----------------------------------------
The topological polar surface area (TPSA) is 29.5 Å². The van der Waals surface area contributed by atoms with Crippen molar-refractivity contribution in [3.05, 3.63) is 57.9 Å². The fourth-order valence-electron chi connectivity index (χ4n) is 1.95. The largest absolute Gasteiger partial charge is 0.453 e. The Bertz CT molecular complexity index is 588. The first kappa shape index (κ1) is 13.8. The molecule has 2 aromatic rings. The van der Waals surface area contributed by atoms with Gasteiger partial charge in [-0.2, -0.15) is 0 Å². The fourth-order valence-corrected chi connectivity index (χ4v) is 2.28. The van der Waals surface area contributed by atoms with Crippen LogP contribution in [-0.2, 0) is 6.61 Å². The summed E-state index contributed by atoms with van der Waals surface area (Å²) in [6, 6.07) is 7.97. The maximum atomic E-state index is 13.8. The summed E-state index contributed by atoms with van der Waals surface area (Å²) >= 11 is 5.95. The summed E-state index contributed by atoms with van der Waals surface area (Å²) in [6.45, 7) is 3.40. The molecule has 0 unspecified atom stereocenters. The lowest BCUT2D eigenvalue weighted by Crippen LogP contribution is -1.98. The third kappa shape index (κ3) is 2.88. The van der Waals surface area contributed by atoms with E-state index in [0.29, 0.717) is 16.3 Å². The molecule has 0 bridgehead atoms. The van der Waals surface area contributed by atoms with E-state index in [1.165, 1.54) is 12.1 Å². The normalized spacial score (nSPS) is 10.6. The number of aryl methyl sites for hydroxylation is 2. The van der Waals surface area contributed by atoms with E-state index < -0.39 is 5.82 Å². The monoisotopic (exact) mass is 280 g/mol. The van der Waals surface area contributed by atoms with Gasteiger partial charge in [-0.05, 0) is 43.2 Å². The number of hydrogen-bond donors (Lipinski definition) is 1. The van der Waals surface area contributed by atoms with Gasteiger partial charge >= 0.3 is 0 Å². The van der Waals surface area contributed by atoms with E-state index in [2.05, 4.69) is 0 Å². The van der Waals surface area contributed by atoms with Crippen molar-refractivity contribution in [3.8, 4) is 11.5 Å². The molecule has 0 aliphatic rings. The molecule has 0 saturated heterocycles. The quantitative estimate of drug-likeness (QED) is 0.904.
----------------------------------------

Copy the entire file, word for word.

The topological polar surface area (TPSA) is 29.5 Å². The van der Waals surface area contributed by atoms with Crippen molar-refractivity contribution in [3.05, 3.63) is 57.9 Å². The fourth-order valence-electron chi connectivity index (χ4n) is 1.95. The largest absolute Gasteiger partial charge is 0.453 e. The Bertz CT molecular complexity index is 588. The first kappa shape index (κ1) is 13.8. The molecule has 2 aromatic rings. The van der Waals surface area contributed by atoms with Gasteiger partial charge in [-0.2, -0.15) is 0 Å². The fourth-order valence-corrected chi connectivity index (χ4v) is 2.28. The van der Waals surface area contributed by atoms with Crippen LogP contribution in [-0.2, 0) is 6.61 Å². The summed E-state index contributed by atoms with van der Waals surface area (Å²) in [6, 6.07) is 7.97. The maximum atomic E-state index is 13.8. The summed E-state index contributed by atoms with van der Waals surface area (Å²) >= 11 is 5.95. The summed E-state index contributed by atoms with van der Waals surface area (Å²) in [6.45, 7) is 3.40. The molecule has 0 unspecified atom stereocenters. The lowest BCUT2D eigenvalue weighted by Crippen LogP contribution is -1.98. The third kappa shape index (κ3) is 2.88. The van der Waals surface area contributed by atoms with E-state index in [0.29, 0.717) is 16.3 Å². The molecule has 0 bridgehead atoms. The van der Waals surface area contributed by atoms with E-state index in [1.165, 1.54) is 12.1 Å². The normalized spacial score (nSPS) is 10.6. The number of aryl methyl sites for hydroxylation is 2. The van der Waals surface area contributed by atoms with E-state index < -0.39 is 5.82 Å². The monoisotopic (exact) mass is 280 g/mol. The van der Waals surface area contributed by atoms with Gasteiger partial charge in [-0.05, 0) is 43.2 Å². The number of hydrogen-bond donors (Lipinski definition) is 1. The van der Waals surface area contributed by atoms with Gasteiger partial charge >= 0.3 is 0 Å². The van der Waals surface area contributed by atoms with E-state index in [2.05, 4.69) is 0 Å². The van der Waals surface area contributed by atoms with Crippen molar-refractivity contribution in [3.8, 4) is 11.5 Å². The molecule has 0 aliphatic rings. The molecule has 0 saturated heterocycles. The quantitative estimate of drug-likeness (QED) is 0.904.